The flight case has wheels, unlike the loudspeaker. This makes positioning it in exactly the right spot a bit like a workout at the gym, but definitely more fun than pumping iron. The funnest part, though, comes when, after all that toing and froing, going backward and forward, you finally find the perfect spot (the virtual room works out and suddenly everything “fits”) and the 408 increasingly blends in acoustically. The best spot may be near a wall, but it doesn’t have to be, and the distance between the two loudspeakers may be large, but, again, it doesn’t have to be. It’s all a matter of taste. As I said, have enough faith in yourself to make up your own mind.
During my attempts to subjectively establish the truth, the room in which the 408 has been set up plays less of a role than usual. The sound emission is not designed to offer maximum dispersion, and the sweet spot on the sofa is actually more a spot than a diffuse large area. Two 408s would have absolutely no problem filling a huge room to the rafters with music, even the corners right at the very back, yet the full — or should I say audiophile 3D pleasure of their combined talents — can be enjoyed by only two, maximum four listeners, inside the sweet spot. If you’re in it, however, you’ll find it also provides a superb overview of the stage performance, neatly arranged and scaled in terms of depth and breadth. That is, however, providing there are capable electronics available for the 408, for which it seems the sky’s the limit.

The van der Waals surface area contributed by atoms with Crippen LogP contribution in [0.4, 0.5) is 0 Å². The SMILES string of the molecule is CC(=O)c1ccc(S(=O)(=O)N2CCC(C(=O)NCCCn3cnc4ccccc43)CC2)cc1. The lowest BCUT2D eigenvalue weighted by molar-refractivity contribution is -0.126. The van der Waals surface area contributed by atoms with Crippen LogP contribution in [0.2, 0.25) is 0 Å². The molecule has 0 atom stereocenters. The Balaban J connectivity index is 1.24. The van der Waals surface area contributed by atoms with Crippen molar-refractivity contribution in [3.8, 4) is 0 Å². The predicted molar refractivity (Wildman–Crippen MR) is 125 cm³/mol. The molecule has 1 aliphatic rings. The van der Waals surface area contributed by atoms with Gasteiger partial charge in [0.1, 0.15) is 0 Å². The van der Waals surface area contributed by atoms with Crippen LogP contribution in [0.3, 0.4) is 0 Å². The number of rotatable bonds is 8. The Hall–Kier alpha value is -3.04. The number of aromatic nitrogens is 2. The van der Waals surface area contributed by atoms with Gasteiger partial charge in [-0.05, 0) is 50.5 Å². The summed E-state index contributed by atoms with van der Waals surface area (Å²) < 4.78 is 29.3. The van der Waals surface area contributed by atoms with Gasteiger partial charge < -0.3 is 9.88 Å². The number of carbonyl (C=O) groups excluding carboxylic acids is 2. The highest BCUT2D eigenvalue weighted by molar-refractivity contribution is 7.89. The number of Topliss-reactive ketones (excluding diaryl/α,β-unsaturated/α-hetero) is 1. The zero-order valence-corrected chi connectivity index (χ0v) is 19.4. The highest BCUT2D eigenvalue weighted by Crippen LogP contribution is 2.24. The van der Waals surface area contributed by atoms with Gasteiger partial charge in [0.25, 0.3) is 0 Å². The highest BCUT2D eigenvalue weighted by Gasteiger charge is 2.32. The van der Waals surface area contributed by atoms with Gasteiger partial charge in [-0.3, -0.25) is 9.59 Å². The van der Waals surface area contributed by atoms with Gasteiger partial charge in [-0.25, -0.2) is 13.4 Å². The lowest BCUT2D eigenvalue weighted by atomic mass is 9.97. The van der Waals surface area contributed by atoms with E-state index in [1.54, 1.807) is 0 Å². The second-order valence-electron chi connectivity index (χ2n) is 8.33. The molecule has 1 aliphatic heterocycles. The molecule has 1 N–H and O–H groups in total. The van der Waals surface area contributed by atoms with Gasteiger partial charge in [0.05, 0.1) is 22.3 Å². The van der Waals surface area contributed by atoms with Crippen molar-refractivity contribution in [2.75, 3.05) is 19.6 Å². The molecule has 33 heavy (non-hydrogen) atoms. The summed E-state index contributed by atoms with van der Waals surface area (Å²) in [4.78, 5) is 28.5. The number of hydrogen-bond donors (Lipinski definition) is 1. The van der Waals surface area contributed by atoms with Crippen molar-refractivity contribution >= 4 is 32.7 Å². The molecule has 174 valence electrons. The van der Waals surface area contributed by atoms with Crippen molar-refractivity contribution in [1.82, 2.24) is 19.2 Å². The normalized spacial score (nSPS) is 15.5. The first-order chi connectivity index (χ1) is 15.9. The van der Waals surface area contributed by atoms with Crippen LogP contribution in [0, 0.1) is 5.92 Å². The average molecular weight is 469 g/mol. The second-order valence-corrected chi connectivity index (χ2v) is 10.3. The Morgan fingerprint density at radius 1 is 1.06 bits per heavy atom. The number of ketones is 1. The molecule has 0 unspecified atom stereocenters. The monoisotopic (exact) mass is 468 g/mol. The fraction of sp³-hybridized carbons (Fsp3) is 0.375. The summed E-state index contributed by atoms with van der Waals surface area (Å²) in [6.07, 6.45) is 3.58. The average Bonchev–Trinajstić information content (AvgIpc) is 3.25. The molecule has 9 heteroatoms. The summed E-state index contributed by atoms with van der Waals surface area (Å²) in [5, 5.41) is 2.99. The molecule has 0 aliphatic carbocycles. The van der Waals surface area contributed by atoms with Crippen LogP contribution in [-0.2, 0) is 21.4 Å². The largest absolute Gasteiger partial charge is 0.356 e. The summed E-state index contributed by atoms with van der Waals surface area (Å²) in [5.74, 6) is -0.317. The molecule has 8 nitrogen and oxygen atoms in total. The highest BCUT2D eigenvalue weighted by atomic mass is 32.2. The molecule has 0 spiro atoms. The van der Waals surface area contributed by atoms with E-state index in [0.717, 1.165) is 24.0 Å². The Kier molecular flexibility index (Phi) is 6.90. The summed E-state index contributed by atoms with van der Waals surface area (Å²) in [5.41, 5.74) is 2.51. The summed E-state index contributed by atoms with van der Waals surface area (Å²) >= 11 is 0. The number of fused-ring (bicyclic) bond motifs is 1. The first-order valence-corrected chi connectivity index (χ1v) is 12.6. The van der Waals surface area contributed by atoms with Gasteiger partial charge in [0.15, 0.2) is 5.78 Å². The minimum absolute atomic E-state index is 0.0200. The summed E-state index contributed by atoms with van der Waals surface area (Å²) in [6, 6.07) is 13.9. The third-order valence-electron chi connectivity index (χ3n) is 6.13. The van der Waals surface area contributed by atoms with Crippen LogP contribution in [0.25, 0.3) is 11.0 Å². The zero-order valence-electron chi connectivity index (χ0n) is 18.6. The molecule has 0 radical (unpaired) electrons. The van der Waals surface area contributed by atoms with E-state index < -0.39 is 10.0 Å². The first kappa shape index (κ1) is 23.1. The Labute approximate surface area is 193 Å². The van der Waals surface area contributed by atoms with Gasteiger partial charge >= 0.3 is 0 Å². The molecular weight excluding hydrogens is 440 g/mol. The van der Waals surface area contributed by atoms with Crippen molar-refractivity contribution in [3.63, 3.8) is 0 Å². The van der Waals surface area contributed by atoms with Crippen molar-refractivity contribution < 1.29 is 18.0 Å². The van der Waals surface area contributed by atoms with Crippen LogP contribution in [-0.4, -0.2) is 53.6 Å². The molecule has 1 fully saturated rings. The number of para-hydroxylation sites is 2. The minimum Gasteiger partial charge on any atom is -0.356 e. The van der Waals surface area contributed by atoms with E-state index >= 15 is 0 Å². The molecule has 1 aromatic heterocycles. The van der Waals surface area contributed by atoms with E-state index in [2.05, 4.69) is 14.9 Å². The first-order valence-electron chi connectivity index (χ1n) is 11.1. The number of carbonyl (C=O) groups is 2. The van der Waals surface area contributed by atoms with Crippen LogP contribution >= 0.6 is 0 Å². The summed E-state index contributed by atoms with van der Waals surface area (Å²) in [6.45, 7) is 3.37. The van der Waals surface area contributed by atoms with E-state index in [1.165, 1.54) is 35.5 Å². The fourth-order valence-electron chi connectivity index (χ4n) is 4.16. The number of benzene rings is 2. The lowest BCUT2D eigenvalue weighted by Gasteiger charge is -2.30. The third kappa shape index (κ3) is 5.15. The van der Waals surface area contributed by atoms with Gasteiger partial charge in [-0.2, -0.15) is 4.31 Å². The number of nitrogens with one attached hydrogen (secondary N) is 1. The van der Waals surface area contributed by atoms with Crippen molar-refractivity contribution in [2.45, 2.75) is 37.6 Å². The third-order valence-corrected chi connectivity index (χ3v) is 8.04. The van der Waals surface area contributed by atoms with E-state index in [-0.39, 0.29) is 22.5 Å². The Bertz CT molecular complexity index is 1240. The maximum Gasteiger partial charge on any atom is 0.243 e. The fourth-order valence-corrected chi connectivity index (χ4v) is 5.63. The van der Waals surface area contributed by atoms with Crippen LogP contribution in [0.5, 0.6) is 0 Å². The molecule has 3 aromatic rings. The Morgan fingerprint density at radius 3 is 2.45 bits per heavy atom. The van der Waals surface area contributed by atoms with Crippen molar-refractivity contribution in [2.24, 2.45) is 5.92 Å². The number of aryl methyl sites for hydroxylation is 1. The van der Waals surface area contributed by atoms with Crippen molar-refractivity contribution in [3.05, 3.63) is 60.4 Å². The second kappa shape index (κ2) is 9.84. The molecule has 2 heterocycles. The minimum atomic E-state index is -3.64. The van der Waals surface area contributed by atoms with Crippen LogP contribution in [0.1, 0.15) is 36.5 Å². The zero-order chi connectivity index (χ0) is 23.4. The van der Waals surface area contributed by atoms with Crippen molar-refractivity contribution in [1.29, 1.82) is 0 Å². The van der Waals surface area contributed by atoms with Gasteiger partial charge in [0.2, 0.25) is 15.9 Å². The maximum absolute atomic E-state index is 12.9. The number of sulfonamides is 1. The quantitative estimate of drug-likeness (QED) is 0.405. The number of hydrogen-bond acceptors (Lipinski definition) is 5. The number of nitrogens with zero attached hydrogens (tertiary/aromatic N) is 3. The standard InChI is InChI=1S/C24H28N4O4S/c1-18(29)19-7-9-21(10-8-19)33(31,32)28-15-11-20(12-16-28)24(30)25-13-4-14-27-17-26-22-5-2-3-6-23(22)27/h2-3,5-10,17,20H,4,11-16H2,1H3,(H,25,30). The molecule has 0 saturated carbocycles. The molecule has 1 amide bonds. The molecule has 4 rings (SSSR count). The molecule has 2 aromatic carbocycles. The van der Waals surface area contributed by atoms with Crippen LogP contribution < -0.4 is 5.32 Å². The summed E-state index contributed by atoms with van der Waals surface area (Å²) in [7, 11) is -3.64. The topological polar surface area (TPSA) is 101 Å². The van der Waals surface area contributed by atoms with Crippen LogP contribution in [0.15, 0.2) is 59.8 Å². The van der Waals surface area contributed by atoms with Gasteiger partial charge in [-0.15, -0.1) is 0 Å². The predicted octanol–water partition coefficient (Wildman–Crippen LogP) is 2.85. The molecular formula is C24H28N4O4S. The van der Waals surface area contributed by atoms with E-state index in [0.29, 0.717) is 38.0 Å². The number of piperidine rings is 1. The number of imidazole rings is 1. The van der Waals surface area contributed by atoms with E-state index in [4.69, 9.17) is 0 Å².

The 408 places certain demands on its sound sources. In view of its “modern” impedance of under 4 ohms, stable amplifiers are recommended, which can, but don’t necessarily have to, deliver decent power. After all, the 408 manages a technical balancing act — providing impressive efficiency of a realistic 94 decibels while at the same time being able to continuously endure a few hundred watts. This provides an enormous amount of room to maneuver for compatible amplifiers — and the maximum sound pressure level achievable with them.
In any case, what’s more important than the pure, unadulterated performance of the driving amplifier is the fact that each sound source, each element before it in the chain, needs to sound “right” and “good” and all of them need to form as harmonious a single unit as possible as an ensemble. Admittedly, these are audiophile truisms, and the LAS 408 is, like her big sisters, a top-class piece of equipment and a sound tester all in one. She quickly and unmistakably tells you whether one component or the entire chain is doing its job correctly or not.